Last edited: May 27, 2006
  21. woerm

    woerm Member

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    Prof's gun Moon is a Harsh Mistress

    Sindwe, et al

    the Prof's gun is IIRC a 7.65, Browning it turns up later in a Bonsai tree terrium (still slinging heat)in the Cat that Walked Though Walls as well. The make/model is not described but as he was from Argentina/South America it probably was a Baretta or a Browning vs unlikely a Colt.

    r
     
  22. fixyurgun

    fixyurgun Member

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    vacuum?

    Has anyone considered the effect vacuum might have on the ammo? jim
     
  23. Husker1911

    Husker1911 Member

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    vacuum?
    "Has anyone considered the effect vacuum might have on the ammo? jim"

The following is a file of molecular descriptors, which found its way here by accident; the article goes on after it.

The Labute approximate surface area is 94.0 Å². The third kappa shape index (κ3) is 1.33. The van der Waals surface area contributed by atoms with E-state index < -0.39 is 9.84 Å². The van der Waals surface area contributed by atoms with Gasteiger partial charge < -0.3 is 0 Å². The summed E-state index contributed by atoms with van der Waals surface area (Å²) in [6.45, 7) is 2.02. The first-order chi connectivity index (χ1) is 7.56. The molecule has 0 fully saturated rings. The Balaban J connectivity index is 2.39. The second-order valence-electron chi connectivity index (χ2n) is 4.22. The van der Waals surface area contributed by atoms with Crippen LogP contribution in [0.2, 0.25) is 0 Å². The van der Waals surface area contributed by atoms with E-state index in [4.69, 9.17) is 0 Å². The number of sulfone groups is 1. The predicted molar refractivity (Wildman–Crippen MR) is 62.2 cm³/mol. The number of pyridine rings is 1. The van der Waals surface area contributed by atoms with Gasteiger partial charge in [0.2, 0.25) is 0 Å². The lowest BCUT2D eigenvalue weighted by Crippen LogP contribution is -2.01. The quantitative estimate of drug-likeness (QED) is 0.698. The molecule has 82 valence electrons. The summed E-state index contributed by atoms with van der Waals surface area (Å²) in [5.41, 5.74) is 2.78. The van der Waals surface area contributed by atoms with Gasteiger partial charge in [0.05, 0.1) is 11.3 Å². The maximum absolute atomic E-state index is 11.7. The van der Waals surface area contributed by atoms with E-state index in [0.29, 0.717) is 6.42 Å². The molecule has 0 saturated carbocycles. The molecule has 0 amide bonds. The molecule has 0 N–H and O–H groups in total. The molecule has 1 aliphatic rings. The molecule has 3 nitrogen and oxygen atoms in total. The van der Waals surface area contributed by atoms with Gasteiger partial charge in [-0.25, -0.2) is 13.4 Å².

Smokeless powder contains the oxygen component to allow cartridges to fire and ignite in a vacuum. (I believe!)
    --------------------------------------------------------------------------------------------

    Lee n. field, thank you for the link, I'll check into it. Again, pardon my vague recollections of the story, most of the details have leaked from my gray matter.
     
  24. MillCreek

    MillCreek Member

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    My gray matter is leaky, too, but was it in some of the Larry Niven or Niven/Pournelle writings that described the anesthetic dart gun? Was this, too, called a needler? I thought I recalled that it was used by law enforcement, and fired a stream of crystalline ultra rapid acting anesthetic. The needles penetrated the skin and the subject rapidly became unconscious.
     
  25. Third_Rail

    Third_Rail Member

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    woerm, sounds right to me.